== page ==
Vitamin D

The Sunshine Nutrient


Why Is This Micronutrient Hogging So Much Limelight?


It’s not for nothing that this micronutrient is known as the ‘sunshine vitamin’. To decode the phrase literally, sunlight is by far the best source of vitamin D for the human body. Direct exposure of skin to sunlight produces vitamin D in the body. While calcium is the chief benefactor of our bones, vitamin D is the key to unravelling the healing powers of the benefactor.

An estimated 1 billion people are deficient in this vitamin according to Harvard University report, and yet vitamin D deficiency remains the ‘ignored epidemic’ (as described aptly by the US National Institutes of Health).

Vitamin D is absolutely vital for strong bones as it helps the body to absorb calcium made available to it through diet. In children, adequate vitamin D levels are very crucial for normal growth and development of bones and teeth, and to prevent delayed motor development. But attributing only strong bones and teeth to vitamin D is like revealing only a fraction of the ‘D power’. Vitamin D deficiency can wreak havoc on health in more ways than you can imagine.

Vitamind D


Perils of running low on vitamin D

  • Thinning or brittle bones accelerating the risk of osteoporosis
  • Rickets in children which is responsible for bone deformities
  • Muscle weakness and aches
  • Weakened immune system that increases the risk of infections
  • Hypertension
  • Depression
  • Increased risk of dementia and Alzheimer’s disease in older adults
  • Heightened risk of cardiovascular disease
  • Insulin resistance leading to or aggravating diabetes
  • Erectile dysfunction
  • Painful PMS
  • Asthma
  • Increased chances of having cancers such as colorectal, pancreatic, breast and prostate.


Common symptoms of vitamin D deficiency

  • Bone pain
  • Recurrent bone fractures
  • Bone deformities in children
  • Muscle weakness
  • Constant fatigue
  • Lack of concentration
  • Clouded thinking
  • Depression


Who all are at a greater risk of being vitamin D deficient?

  • Those with very low sun exposure from being homebound, living in northern latitudes or due to applying too much sunscreen almost all day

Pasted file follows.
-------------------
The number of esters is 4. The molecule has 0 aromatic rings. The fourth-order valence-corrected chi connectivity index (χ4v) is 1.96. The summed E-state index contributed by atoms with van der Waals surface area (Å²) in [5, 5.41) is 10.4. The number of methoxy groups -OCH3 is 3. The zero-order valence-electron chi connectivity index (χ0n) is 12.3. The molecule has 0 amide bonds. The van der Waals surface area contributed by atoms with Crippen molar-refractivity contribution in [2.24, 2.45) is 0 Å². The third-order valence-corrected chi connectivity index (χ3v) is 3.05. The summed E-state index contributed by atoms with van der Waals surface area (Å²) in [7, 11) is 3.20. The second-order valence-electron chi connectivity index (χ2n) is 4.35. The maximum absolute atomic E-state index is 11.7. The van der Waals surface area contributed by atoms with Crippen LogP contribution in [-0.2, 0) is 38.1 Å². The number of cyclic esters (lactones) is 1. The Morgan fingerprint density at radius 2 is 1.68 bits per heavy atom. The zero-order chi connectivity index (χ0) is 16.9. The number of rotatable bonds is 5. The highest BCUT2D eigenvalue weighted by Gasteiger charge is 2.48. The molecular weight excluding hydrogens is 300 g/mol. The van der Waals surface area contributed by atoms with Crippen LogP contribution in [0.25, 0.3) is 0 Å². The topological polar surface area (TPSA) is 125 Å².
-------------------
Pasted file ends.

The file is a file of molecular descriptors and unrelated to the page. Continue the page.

• Those with dark skin, as the pigment ‘melanin’ hampers the production of vitamin D by the skin
  • Those whose digestive tracts can’t absorb vitamin D efficiently
  • Obese individuals, as they are more likely to have low vitamin D levels in their blood.


How do we lay our hands on this top-notch micronutrient?

  • Sunshine: It is the best source of vitamin D. When the sun's UV rays penetrate our skin, the body responds by producing vitamin D. We get between 80 to 90% of our vitamin D in this manner. About 15-20 minutes of sunshine (unfiltered by sunscreen) per day is all that is needed to replenish vitamin D. The best time of the day for getting adequate vitamin D through sunlight is between 11am to 3pm.
  • Supplements: For people with very low vitamin D levels, doctors often prescribe supplements to overcome any serious health risks arising from this deficiency. Vitamin D supplements specially come to the rescue of the vegans, since most of the vitamin D food sources are animal products. The most commonly recommended form of vitamin D is vitamin D3 or cholecalciferol. The frequency of intake may be daily or weekly and the method of intake could be oral or intramuscular, depending upon the severity of the deficiency. You should always consult a physician before taking these supplements.
  • Diet: There are only a very few food items that are rich sources of vitamin D. They may not be sufficient to offset the vitamin D deficiency on their own. These are:
    •        Cod liver oil
    •        Fatty fish such as herring, salmon, trout, tuna, mackerel and halibut
    •        Egg yolk
    •        Mushrooms, mainly the ones exposed to UV rays, such as shiitake mushrooms
    •        Vitamin D fortified food products such as milk, yogurt, cereals, orange juice, etc.
  • Sunshine: It is the best source of vitamin D. When the sun's UV rays penetrate our skin, the body responds by producing vitamin D. We get between 80 to 90% of our vitamin D in this manner. About 15-20 minutes of sunshine (unfiltered by sunscreen) per day is all that is needed to replenish vitamin D. The best time of the day for getting adequate vitamin D through sunlight is between 11am to 3pm.


Recommended Dietary Allowance (RDA) of vitamin D


As per the guidelines from the American Institute of Medicine, here is the Recommended Dietary Allowance (RDA) per day of vitamin D:

  • Ages 1 to 70 years (including pregnancy and lactating): 600 IU
  • Ages 70 and older: 800 IU

The vitamin D levels in your body can be measured most accurately through the 25-hydroxy vitamin D blood test.


So, if you have been diagnosed with vitamin D deficiency, never ignore it like it was just another headache. The consequences can be severe and the scare is real! Remember to follow the sun-soaking ritual, the vitamin D rich diet and the supplements as recommended by your physician. Rest assured that these will help you retain the sunshine in your smile!